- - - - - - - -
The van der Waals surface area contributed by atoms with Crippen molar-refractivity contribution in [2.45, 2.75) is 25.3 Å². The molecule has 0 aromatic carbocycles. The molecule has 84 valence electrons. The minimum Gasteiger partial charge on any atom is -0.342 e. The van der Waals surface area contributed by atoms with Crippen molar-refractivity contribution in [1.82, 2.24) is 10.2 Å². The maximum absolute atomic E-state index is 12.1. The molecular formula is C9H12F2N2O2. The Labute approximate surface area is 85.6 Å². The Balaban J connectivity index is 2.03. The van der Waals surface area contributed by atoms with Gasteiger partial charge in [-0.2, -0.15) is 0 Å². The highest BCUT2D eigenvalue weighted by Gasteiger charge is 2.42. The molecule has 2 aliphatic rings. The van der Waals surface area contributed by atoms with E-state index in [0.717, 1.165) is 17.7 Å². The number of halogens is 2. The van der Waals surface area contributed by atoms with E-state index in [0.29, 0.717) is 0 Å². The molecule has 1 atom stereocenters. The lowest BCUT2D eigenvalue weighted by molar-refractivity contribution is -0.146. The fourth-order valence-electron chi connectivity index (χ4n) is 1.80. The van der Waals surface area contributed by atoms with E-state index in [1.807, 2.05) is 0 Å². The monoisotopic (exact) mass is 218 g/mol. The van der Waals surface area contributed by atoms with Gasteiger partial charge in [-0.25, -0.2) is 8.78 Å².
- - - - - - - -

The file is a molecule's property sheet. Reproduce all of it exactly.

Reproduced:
The van der Waals surface area contributed by atoms with Crippen molar-refractivity contribution in [2.45, 2.75) is 25.3 Å². The molecule has 0 aromatic carbocycles. The molecule has 84 valence electrons. The minimum Gasteiger partial charge on any atom is -0.342 e. The van der Waals surface area contributed by atoms with Crippen molar-refractivity contribution in [1.82, 2.24) is 10.2 Å². The maximum absolute atomic E-state index is 12.1. The molecular formula is C9H12F2N2O2. The Labute approximate surface area is 85.6 Å². The Balaban J connectivity index is 2.03. The van der Waals surface area contributed by atoms with Gasteiger partial charge in [-0.2, -0.15) is 0 Å². The highest BCUT2D eigenvalue weighted by Gasteiger charge is 2.42. The molecule has 2 aliphatic rings. The van der Waals surface area contributed by atoms with E-state index in [0.717, 1.165) is 17.7 Å². The number of halogens is 2. The van der Waals surface area contributed by atoms with E-state index in [0.29, 0.717) is 0 Å². The molecule has 1 atom stereocenters. The lowest BCUT2D eigenvalue weighted by molar-refractivity contribution is -0.146. The fourth-order valence-electron chi connectivity index (χ4n) is 1.80. The van der Waals surface area contributed by atoms with E-state index in [1.807, 2.05) is 0 Å². The monoisotopic (exact) mass is 218 g/mol. The van der Waals surface area contributed by atoms with Gasteiger partial charge in [-0.25, -0.2) is 8.78 Å².